The Governor of the Bank of England, Mark Carney, has reassured consumers that it wasn’t the start of a sustained upward trend in rates. He stated:

“To be clear, even after today’s rate increase, monetary policy will provide significant support to jobs and activity. And the monetary policy committee continues to expect that any future increases in interest rates would be at a gradual pace and to a limited extent.”

According to The Telegraph, experts are expecting two further quarter-point increases in interest rates by 2020, which would leave them at 1%.

The rise in rates has raised questions over the ability of homeowners to repay their outstanding loans given that there has been a steady rise in personal borrowing and credit cards in order to offset higher prices.

According to accountancy firm Moore Stephens (The Telegraph) over the first year of this rate rise, households are expected to face around £1.8m in additional interest. In addition, Moore Stephens has estimated that households will pay around £465m in additional costs on credit cards, overdrafts, personal loans and car finance as a result of the rate rise. In fact, in recent months there have been some signs of consumers using their savings or borrowing money via bank loans or on credit cards to keep up with day-to-day spending.

On the flip side, savers will benefit from the rate rise, with the increase in rates already being passed on by some banks.

If you would like to find out how the recent rate rise will affect you, contact Derngate Wealth today.

Your home may be repossessed if you do not keep up repayments on your mortgage

– https://www.telegraph.co.uk/personal-banking/mortgages/happens-fixed-rate-mortgage-ends/

 

 

What will happen when your fixed rate ends?

These blogs and the information contained in them may no longer be current and therefore much of the information/figures quoted could be out of date and shouldn’t therefore be used as an indication of the current situation. If you require any further clarification please contact Derngate Wealth.

Every month there are hundreds of thousands of people who’s fixed term mortgage deal has ended. For most, if not all of them, their monthly repayments will rise and for some people this increase will be considerable.

When a fixed rate ends, a borrower will automatically move on to a variable standard rate, also known as a SVR mortgage. The interest rate on this type of mortgage is far higher than most fixed rate deals, and can be as much as 5%. A lender can offer a borrower a two-year fixed rate deal at a vary attractive rate of less than 1%, but once the deal ends it can jump up by hundreds of pounds more each month.

SVR mortgages don’t track the bank rate directly, but is set by the individual lenders and can rise and fall at the lender’s discretion. However, they do tend to move more or less in line with wider interest rates as set by the Bank Rate. Therefore if you notice that interest rates are rising, you can expect your SVR to go up too.

When your fixed rate mortgage does come to an end, you can do nothing and stay on the SVR rate, or you could remortgage to a new deal. If you wish to try and remortgage, make sure you look into this before your fixed rate ends so that you have something in place when your deal ends otherwise you could shift to a SVR without knowing.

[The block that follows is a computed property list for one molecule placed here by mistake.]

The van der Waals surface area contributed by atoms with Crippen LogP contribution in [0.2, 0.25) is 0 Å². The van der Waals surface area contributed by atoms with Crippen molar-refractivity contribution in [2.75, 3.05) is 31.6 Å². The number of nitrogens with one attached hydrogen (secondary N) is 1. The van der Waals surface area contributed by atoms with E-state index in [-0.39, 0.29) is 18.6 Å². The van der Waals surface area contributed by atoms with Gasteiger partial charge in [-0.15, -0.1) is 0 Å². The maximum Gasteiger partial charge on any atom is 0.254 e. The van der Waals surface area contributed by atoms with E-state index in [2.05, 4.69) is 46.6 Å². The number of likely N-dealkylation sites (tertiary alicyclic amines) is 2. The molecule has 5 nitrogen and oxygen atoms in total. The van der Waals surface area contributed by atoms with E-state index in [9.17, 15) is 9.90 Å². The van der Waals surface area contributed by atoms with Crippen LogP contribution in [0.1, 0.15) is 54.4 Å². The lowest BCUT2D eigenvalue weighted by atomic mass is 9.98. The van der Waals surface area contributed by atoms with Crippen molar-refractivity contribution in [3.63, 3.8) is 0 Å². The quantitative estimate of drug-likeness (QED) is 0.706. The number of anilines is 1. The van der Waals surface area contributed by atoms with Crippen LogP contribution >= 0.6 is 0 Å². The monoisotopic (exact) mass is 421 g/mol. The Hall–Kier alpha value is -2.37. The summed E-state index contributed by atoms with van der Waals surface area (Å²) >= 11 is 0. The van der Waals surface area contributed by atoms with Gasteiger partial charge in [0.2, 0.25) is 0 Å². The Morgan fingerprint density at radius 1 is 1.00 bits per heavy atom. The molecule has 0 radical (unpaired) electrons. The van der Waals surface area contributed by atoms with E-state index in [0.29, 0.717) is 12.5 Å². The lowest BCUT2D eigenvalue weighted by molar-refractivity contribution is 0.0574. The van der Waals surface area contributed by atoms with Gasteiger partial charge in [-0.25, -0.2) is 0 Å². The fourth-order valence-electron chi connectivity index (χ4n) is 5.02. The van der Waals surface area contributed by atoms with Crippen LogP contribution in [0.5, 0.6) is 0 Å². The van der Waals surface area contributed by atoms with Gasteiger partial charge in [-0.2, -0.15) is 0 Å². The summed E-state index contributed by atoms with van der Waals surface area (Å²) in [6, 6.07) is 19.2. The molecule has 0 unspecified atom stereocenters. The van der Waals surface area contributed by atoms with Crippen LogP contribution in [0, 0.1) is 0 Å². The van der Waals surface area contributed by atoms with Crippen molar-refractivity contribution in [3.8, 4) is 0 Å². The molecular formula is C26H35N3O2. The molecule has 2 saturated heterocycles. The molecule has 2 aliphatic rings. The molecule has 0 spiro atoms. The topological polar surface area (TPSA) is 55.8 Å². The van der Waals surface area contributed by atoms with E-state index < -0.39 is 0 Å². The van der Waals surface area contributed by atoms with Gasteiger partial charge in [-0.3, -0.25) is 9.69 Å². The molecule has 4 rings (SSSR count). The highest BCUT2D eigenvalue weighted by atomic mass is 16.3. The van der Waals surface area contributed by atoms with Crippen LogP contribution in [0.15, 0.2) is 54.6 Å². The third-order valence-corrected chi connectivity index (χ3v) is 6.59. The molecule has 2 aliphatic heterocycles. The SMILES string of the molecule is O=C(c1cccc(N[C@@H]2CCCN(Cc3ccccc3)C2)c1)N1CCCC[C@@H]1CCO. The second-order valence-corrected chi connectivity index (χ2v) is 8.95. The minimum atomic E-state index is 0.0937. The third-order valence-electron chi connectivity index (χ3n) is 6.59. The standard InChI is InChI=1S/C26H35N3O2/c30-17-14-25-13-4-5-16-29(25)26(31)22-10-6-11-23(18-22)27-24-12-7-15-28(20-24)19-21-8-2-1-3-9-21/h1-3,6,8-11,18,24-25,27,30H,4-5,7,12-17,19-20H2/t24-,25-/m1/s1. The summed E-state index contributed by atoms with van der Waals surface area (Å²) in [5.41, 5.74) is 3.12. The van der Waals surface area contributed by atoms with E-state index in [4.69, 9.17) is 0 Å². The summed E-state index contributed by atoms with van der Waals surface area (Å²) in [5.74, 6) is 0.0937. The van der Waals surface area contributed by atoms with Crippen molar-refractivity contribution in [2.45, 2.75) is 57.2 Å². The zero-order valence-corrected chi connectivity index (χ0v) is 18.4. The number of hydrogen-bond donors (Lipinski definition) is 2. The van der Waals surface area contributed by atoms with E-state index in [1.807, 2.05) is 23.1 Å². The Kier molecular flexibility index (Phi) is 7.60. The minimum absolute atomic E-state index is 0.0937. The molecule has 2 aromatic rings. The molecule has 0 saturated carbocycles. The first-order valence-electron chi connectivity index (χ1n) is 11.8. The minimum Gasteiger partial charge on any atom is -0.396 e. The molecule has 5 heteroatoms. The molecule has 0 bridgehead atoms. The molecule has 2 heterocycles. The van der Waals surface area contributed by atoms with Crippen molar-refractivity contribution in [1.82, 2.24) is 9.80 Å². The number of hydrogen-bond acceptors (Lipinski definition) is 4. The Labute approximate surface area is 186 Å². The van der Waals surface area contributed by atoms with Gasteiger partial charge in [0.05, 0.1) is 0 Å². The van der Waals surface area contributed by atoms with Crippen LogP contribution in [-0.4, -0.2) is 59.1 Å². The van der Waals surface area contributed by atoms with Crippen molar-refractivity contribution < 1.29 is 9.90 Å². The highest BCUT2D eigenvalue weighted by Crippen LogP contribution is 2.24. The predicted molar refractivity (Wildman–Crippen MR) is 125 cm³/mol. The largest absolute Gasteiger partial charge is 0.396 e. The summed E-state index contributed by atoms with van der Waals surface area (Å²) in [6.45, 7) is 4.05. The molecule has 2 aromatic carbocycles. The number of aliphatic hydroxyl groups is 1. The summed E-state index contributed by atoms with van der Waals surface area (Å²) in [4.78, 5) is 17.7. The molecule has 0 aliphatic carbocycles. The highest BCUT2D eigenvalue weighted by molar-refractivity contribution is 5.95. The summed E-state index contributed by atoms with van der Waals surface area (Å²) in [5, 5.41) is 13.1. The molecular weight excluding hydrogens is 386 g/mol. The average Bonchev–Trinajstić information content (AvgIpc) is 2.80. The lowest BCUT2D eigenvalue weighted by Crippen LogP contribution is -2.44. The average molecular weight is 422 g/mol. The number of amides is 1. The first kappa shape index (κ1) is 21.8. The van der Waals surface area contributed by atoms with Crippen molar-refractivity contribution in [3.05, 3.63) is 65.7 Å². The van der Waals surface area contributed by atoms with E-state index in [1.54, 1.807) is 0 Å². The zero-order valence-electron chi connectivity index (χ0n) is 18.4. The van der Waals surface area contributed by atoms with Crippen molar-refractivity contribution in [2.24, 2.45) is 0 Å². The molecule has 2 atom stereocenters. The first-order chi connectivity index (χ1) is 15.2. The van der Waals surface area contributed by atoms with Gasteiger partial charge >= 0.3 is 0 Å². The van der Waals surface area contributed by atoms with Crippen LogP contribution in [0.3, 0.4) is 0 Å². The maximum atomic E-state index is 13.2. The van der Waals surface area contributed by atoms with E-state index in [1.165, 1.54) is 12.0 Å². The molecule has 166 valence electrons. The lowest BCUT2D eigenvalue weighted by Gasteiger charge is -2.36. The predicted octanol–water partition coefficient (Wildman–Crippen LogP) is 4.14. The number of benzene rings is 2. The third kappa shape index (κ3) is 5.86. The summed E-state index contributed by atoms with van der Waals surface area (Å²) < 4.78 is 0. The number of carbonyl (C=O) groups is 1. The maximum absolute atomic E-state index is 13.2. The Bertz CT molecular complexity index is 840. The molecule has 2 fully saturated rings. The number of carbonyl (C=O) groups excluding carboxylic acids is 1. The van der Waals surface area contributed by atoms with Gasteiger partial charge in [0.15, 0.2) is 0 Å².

Make sure you get good advice and use a broker who can compare the whole of the market, rather than sticking to the same lender, as this may not be the best deal available to you. If your property has risen in value since taking out the mortgage you will have more equity and can benefit from more competitive rates.

If you want to make overpayments on your mortgage, you might want to stay on the SVR as there will be no early repayment charges attached. This means you can pay off your entire mortgage without any penalties. In addition, if you have a small mortgage you may find that the fees associated with a new mortgage outweigh the additional repayments if staying on SVR. It’s also worth noting that you will need a good credit score in order to remortgage.

If you are nearing the end of a fixed term mortgage deal and would like to know what your options are contact Derngate Wealth today.

Your home may be repossessed if you do not keep up repayments on your mortgage

– https://www.telegraph.co.uk/personal-banking/mortgages/happens-fixed-rate-mortgage-ends/

 

What an interest rate rise could mean for you

These blogs and the information contained in them may no longer be current and therefore much of the information/figures quoted could be out of date and shouldn’t therefore be used as an indication of the current situation. If you require any further clarification please contact Derngate Wealth.

For the first time in a decade, the Bank of England has hinted that there will soon be a rise in interest rates.

Bank of England’s rate-setting committee member Gertjan Vliegh has argued for a rate rise to be put in place in the next few months in a recent speech to the economists in London.

If interest rates were to rise, there would be a rise in householder’s monthly bills, provided they have variable or tracker mortgage. For those on a fixed rate mortgage, although they are protected, their mortgage will rise once the deal comes to an end. If you are on a variable rate there will be a buffer in place to help you to cope with an increase in rates.

The rise in costs will all depend on the terms of the mortgage. The average standard variable rate mortgage at present is 4.6% according to Moneyfacts. Those with a repayment mortgage of £200,000 would pay an extra £28.72 based on a mortgage term of 25 years, if rates rose by 0.25%.

With a rate rise possibly imminent, now could be the time to remortgage onto a fixed deal or take out a fixed rate mortgage if you’re about to buy a property.

For savers, this is great news. The average saving account pays just 0.4% interest, down from 1% five years ago. We have had years of rock bottom rates, with a £20bn fall in the amount invested in the last 12 months alone. However, the expectation is that many banks will want to be seen to be passing on the full rate rise to savers.

If you would like advice on how any rate changes could affect you, contact Derngate Wealth today.

Your home may be repossessed if you do not keep up repayments on your mortgage

https://www.theguardian.com/business/2017/sep/15/uk-interest-rate-rise-what-it-could-mean–savers-mortgage-holders